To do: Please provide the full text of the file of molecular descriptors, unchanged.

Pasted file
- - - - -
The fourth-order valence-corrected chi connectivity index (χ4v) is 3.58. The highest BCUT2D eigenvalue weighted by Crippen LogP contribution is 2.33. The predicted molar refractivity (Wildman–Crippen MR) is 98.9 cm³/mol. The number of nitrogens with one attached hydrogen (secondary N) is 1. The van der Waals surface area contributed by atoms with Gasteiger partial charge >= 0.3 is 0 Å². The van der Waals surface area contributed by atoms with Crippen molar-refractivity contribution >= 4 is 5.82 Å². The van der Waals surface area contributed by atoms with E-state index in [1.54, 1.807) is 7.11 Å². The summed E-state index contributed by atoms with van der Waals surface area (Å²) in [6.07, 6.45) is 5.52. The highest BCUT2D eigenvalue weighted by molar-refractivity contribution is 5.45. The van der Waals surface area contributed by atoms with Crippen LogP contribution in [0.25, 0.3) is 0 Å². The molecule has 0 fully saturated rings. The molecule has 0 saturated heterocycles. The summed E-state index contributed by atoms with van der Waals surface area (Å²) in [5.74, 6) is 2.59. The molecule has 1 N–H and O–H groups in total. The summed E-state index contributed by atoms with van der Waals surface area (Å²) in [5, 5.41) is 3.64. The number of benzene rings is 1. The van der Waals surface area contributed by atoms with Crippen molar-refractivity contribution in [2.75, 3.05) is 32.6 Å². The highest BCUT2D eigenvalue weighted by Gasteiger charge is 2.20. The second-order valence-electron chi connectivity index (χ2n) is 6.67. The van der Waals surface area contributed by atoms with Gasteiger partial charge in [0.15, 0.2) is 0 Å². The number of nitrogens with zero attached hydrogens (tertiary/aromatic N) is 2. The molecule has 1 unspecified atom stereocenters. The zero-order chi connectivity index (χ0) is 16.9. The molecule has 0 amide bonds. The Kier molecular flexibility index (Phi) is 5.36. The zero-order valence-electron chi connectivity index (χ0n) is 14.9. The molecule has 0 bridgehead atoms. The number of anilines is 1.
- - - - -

The fourth-order valence-corrected chi connectivity index (χ4v) is 3.58. The highest BCUT2D eigenvalue weighted by Crippen LogP contribution is 2.33. The predicted molar refractivity (Wildman–Crippen MR) is 98.9 cm³/mol. The number of nitrogens with one attached hydrogen (secondary N) is 1. The van der Waals surface area contributed by atoms with Gasteiger partial charge >= 0.3 is 0 Å². The van der Waals surface area contributed by atoms with Crippen molar-refractivity contribution >= 4 is 5.82 Å². The van der Waals surface area contributed by atoms with E-state index in [1.54, 1.807) is 7.11 Å². The summed E-state index contributed by atoms with van der Waals surface area (Å²) in [6.07, 6.45) is 5.52. The highest BCUT2D eigenvalue weighted by molar-refractivity contribution is 5.45. The van der Waals surface area contributed by atoms with Crippen LogP contribution in [0.25, 0.3) is 0 Å². The molecule has 0 fully saturated rings. The molecule has 0 saturated heterocycles. The summed E-state index contributed by atoms with van der Waals surface area (Å²) in [5.74, 6) is 2.59. The molecule has 1 N–H and O–H groups in total. The summed E-state index contributed by atoms with van der Waals surface area (Å²) in [5, 5.41) is 3.64. The number of benzene rings is 1. The van der Waals surface area contributed by atoms with Crippen molar-refractivity contribution in [2.75, 3.05) is 32.6 Å². The highest BCUT2D eigenvalue weighted by Gasteiger charge is 2.20. The second-order valence-electron chi connectivity index (χ2n) is 6.67. The van der Waals surface area contributed by atoms with Gasteiger partial charge in [0.15, 0.2) is 0 Å². The number of nitrogens with zero attached hydrogens (tertiary/aromatic N) is 2. The molecule has 1 unspecified atom stereocenters. The zero-order chi connectivity index (χ0) is 16.9. The molecule has 0 amide bonds. The Kier molecular flexibility index (Phi) is 5.36. The zero-order valence-electron chi connectivity index (χ0n) is 14.9. The molecule has 0 bridgehead atoms. The number of anilines is 1.